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IR35 Explained

IR35 legislation is designed to tax self-employed contractors who work as if they were employees. In principle, it's a way to prevent employers from 'disguising' employees as contractors, and so avoiding employment rights, benefits, and employer contributions to things like workplace pensions and National Insurance.

In practice, the IR35 rules are complicated and can be very costly for contractors who are deemed by HMRC to be working inside IR35. Even if you are confident that all of your work falls outside IR35, it's essential to be aware of the legislation so you can keep the necessary documents to prove your status.

Primis offers a number of IR35 umbrella and PAYE solutions that can help reduce the total IR35 tax you pay. Once we have IR35 explained, we'll take a look at those options in more detail.

What is IR35?

The HMRC IR35 rules were first introduced in April 2000 and, with a few changes, IR35 legislation has been in place ever since. The measures were announced by the then Inland Revenue in a press release numbered 35 - hence Inland Revenue 35, or IR35.

Under the rules of IR35, self-employed individuals must not work under the same conditions as employees of the client company. Proving that your work falls outside IR35 can take several forms, for example:

  • Ability to work when and where you choose

  • Ability to work for other clients at the same time

  • Ability to take time off without requesting it

  • Being required to leave when employees stay

  •  Having your own website to promote your business

The list goes on, but in general any documented evidence that you are independent of the client, and not working as an employee, can help to prove that your work does not fall inside IR35.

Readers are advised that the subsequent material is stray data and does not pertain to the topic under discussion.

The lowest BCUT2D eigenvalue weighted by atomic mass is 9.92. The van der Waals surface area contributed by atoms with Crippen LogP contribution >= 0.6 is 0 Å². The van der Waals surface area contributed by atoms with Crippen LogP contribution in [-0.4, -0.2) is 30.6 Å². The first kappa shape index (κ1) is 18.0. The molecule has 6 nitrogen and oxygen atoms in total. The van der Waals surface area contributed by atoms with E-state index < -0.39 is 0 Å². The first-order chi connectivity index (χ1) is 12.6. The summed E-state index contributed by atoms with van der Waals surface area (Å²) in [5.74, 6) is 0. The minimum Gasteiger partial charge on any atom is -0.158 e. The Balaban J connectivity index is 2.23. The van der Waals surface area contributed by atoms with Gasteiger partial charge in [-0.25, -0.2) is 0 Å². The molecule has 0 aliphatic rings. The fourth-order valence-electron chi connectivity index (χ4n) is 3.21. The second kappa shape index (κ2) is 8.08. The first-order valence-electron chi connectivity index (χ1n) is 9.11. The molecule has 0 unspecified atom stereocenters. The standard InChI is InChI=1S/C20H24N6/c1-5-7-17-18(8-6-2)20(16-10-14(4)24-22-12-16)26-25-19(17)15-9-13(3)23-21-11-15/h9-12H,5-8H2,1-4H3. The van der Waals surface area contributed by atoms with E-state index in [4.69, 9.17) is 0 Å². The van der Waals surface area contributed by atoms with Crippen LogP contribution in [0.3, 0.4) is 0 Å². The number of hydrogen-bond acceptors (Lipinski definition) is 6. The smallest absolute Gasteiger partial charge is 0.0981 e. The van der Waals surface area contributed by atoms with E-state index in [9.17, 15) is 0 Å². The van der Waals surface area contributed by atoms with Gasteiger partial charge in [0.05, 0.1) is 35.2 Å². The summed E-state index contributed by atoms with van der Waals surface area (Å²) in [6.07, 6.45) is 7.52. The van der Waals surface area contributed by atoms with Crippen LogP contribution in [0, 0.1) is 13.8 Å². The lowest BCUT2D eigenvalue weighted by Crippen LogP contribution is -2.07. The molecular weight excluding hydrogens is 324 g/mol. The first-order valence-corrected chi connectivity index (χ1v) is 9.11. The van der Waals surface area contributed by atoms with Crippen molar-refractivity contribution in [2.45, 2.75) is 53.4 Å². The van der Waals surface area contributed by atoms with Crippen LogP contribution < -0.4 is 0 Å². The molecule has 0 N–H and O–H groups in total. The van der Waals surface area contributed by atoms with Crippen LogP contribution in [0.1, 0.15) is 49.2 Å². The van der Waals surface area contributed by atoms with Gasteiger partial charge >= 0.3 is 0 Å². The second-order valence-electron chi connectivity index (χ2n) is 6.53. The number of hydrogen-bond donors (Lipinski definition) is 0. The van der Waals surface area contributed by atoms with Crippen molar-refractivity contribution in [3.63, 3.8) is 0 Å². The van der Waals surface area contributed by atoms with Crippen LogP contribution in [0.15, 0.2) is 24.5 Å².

Who does IR35 apply to?

Now we have the basics of IR35 explained, how do you decide whether the rules apply to you?

In the past, much of the power was with the contractor, who usually just had to tell clients that they were not liable to pay IR35 tax in order for a contract to go ahead.

This changed in April 2021. Under the new rules from HMRC, IR35 status is now determined by the client, if the client is a public authority or a medium to large sector client. These are the "off-payroll working rules" and applied to public authorities from 2017, with medium-large private firms joining the new rules in the midst of the COVID-19 pandemic.

As a result, under the changes to IR35 self-employed people have less control than ever over their own tax status, and there has been a surge in contractors working under umbrella companies as a way to take back that power and regain some confidence over their likely tax bills.

Working within IR35

So, what do you need to know if you work inside IR35 rules?

Ultimately it all comes down to the amount of tax you have to pay, but for contractors that also means knowing how much you can claim in expenses.

How much tax will you pay?

Because working inside IR35 is considered equivalent to employment for tax purposes, you will pay several forms of standard employment taxes. Your 'employer' will also be required to make the usual contributions.